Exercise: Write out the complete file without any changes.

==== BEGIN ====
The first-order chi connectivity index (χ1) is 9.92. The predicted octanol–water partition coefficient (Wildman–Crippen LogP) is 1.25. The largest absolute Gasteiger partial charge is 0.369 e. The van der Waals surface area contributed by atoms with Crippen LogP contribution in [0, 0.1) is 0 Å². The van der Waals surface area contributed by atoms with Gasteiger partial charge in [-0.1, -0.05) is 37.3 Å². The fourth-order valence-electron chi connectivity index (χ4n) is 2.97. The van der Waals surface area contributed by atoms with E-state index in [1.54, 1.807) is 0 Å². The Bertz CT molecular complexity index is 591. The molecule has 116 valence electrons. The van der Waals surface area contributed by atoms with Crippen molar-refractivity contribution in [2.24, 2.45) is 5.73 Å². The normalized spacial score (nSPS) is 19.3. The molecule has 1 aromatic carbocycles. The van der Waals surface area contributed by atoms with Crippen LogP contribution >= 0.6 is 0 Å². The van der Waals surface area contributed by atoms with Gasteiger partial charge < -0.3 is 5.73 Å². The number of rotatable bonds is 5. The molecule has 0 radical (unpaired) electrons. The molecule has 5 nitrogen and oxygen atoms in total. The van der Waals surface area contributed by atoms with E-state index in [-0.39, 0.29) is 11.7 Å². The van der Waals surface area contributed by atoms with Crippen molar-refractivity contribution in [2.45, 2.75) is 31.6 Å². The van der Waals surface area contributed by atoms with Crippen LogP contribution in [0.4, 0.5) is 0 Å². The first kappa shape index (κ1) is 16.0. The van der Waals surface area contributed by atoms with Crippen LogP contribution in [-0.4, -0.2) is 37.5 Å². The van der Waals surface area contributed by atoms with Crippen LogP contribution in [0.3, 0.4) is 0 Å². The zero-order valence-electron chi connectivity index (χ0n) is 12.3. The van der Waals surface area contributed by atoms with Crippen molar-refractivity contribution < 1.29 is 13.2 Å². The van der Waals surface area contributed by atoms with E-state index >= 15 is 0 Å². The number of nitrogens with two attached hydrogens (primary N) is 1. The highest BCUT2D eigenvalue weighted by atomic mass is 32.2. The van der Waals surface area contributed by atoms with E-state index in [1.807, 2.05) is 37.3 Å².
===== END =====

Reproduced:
The first-order chi connectivity index (χ1) is 9.92. The predicted octanol–water partition coefficient (Wildman–Crippen LogP) is 1.25. The largest absolute Gasteiger partial charge is 0.369 e. The van der Waals surface area contributed by atoms with Crippen LogP contribution in [0, 0.1) is 0 Å². The van der Waals surface area contributed by atoms with Gasteiger partial charge in [-0.1, -0.05) is 37.3 Å². The fourth-order valence-electron chi connectivity index (χ4n) is 2.97. The van der Waals surface area contributed by atoms with E-state index in [1.54, 1.807) is 0 Å². The Bertz CT molecular complexity index is 591. The molecule has 116 valence electrons. The van der Waals surface area contributed by atoms with Crippen molar-refractivity contribution in [2.24, 2.45) is 5.73 Å². The normalized spacial score (nSPS) is 19.3. The molecule has 1 aromatic carbocycles. The van der Waals surface area contributed by atoms with Crippen LogP contribution >= 0.6 is 0 Å². The van der Waals surface area contributed by atoms with Gasteiger partial charge < -0.3 is 5.73 Å². The number of rotatable bonds is 5. The molecule has 0 radical (unpaired) electrons. The molecule has 5 nitrogen and oxygen atoms in total. The van der Waals surface area contributed by atoms with E-state index in [-0.39, 0.29) is 11.7 Å². The van der Waals surface area contributed by atoms with Crippen molar-refractivity contribution in [2.45, 2.75) is 31.6 Å². The van der Waals surface area contributed by atoms with Crippen LogP contribution in [0.4, 0.5) is 0 Å². The first kappa shape index (κ1) is 16.0. The van der Waals surface area contributed by atoms with Crippen LogP contribution in [-0.4, -0.2) is 37.5 Å². The van der Waals surface area contributed by atoms with Crippen LogP contribution in [0.3, 0.4) is 0 Å². The zero-order valence-electron chi connectivity index (χ0n) is 12.3. The van der Waals surface area contributed by atoms with Crippen molar-refractivity contribution < 1.29 is 13.2 Å². The van der Waals surface area contributed by atoms with E-state index >= 15 is 0 Å². The number of nitrogens with two attached hydrogens (primary N) is 1. The highest BCUT2D eigenvalue weighted by atomic mass is 32.2. The van der Waals surface area contributed by atoms with E-state index in [1.807, 2.05) is 37.3 Å².